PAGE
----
Embodying does not automatically connote understanding.

Take walking as an example. Most of us have never bothered to understand walking, but it’s something we have embodied nonetheless. Although, if you spent a few minutes right now, you could probably arrive at an understanding—regardless of how inaccurate, imprecise, or limited it may be.2  And once you do, you will be able to articulate your model in some way, be it using words, images, or physical demonstrations.

Understanding does not connote embodying, either.

Let’s say you spent a whole year reading a book that articulates a model of how snowboarding works. Even if you have become a master at articulating this model, when you actually get on a snowboard, chances are good that you’ll fall flat on your ass. That’s because you have yet to embody it.

Given this, one can say that even if you understand, if you are unable to augment it with an embodied experience you can have a difficult time empathizing or letting the understanding in [to your body].

Say you’re engaged in an empathic conversation with another person through words. Chances are good that you’ll start developing an understanding based solely on what you can directly perceive from them—their words, tone of voice, facial expressions, gestures, etc.

But an understanding of the other is not all you’ve got.

You also have embodied experiences from your own past. If you’re able to appropriately use these past experiences as references, you will be able to augment the understanding you are developing. In other words, by relating an experience you have embodied in the past with what the other is articulating, you can start to appreciate and resonate with the qualitative aspect of what the other is articulating. This can help you empathize, even if you do not understand.

The catch, however, is that you have to relate it to an experience that is qualitative similar enough instead of superficially similar enough. For example, if you try to empathize with someone’s experience of going to school you may fail to empathize simply by relating it to your own experience of going to school. That’s because while the experience may be superficially similar enough they are not necessarily qualitative similar enough. In other words, to empathize you may have to augment your understanding with an experience that has nothing to do with going to school, but nonetheless qualitative similar enough.


Wiggins, Grant P., and Jay McTighe. Understanding by design. Alexandria, VA: Association for Supervision and Curriculum Development, 2005.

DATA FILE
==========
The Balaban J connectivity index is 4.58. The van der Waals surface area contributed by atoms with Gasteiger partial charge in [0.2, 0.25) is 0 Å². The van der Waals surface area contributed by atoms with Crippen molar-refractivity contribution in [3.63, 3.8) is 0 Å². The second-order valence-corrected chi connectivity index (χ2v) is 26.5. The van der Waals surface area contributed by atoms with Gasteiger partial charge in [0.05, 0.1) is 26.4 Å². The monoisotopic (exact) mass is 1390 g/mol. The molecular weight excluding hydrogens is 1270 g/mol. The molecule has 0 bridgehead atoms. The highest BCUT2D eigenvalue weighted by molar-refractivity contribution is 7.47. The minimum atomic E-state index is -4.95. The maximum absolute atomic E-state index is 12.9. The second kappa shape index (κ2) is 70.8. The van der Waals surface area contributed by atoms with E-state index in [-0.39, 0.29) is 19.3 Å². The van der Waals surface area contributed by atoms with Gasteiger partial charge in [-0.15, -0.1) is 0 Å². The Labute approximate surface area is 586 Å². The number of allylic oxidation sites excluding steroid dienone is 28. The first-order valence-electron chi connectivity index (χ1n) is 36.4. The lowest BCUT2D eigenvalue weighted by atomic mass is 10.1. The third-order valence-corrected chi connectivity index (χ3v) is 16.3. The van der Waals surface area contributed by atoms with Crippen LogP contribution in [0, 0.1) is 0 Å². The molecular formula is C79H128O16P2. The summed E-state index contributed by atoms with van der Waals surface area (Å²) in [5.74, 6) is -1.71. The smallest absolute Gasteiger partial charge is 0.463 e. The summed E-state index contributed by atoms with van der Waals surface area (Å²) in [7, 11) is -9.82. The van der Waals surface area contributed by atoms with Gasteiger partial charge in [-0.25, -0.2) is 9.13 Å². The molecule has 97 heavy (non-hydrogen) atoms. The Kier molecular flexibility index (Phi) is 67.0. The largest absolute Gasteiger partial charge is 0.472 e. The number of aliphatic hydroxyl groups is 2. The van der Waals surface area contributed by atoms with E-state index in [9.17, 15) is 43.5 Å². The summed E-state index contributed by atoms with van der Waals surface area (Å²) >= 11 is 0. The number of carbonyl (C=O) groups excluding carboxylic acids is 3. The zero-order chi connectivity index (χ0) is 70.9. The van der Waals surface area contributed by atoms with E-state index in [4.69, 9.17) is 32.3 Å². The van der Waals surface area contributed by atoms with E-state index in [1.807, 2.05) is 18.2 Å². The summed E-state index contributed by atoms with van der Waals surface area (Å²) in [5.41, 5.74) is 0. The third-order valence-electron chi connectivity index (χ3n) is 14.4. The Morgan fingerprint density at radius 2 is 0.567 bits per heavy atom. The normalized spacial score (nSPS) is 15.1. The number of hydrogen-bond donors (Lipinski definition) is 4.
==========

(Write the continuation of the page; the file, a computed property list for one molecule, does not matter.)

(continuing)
It’s tempting to define understanding as being intrinsically accurate and complete, but this is overly ambitious given that understandings often prove to be inaccurate/imprecise/limited only in hindsight. For example, geocentricity was a model proven to be inaccurate and Newton’s theory of gravity was proven to be accurate and precise only within a certain range of scale, and therefore limited. By allowing room for error or incompleteness, we can more precisely refer to these understandings as inaccurate/ imprecise/ or incomplete in hindsight instead of having to retroactively refer to them as not understandings.

3 For a related discussion surrounding various kinds of understandings, check out Dr. John Bigg’s research on the SOLO taxonomy.

Subjective Model of Self and Other

When we empathize, we feel as if we are connected or at one. To capture this subjective quality of the event, the traditional model of a static self in relation to an other is inadequate. A more useful model will be one that accommodates a dynamic way of thinking about the relationship.

One way to model this is as follows.

Say we represented our conscious and sub-conscious processing of stimuli as the center of an arbitrary plane. We can then arrange the various sources of stimuli as dots surrounding this center, and place them near or far depending on how much we can empathize with them at any particular moment in time. In other words, the closer to the center the dot is, the more we perceive them as being connected with the self. The farther out from the center the dot is, the less we perceive them as being connected with the self.

In this model, if we’re experiencing flow playing a musical instrument, the instrument would be placed close to the center. Same would happen if we’re up on the mountain immersed in nature feeling at one with it.

On the other hand, if we cannot understand the thoughts we’re having, those thoughts will be placed far away from the center.

Thus, an implication of this model is that much of what we traditionally consider to be intrinsically connected with the “self,” can, at times, be an “other” with which we cannot empathize. Moreover, what we traditionally consider to be an “other”, can, at times, be connected with the “self.”

In other words, what constitutes the self and the other can change from moment to moment across time, as our relationship to the various sources of stimuli changes from moment to moment.

In light of this, I will now modify the definition of empathizing as follows:

Empathizing is a state of feeling as if we are connected or at one. Not empathizing is a state of feeling as if we are disconnected or at odds with an “other.” These feelings may last a brief moment or a prolonged duration of time and the “other” may be anything we can perceive as an object, be it a human being, an art object, or an idea.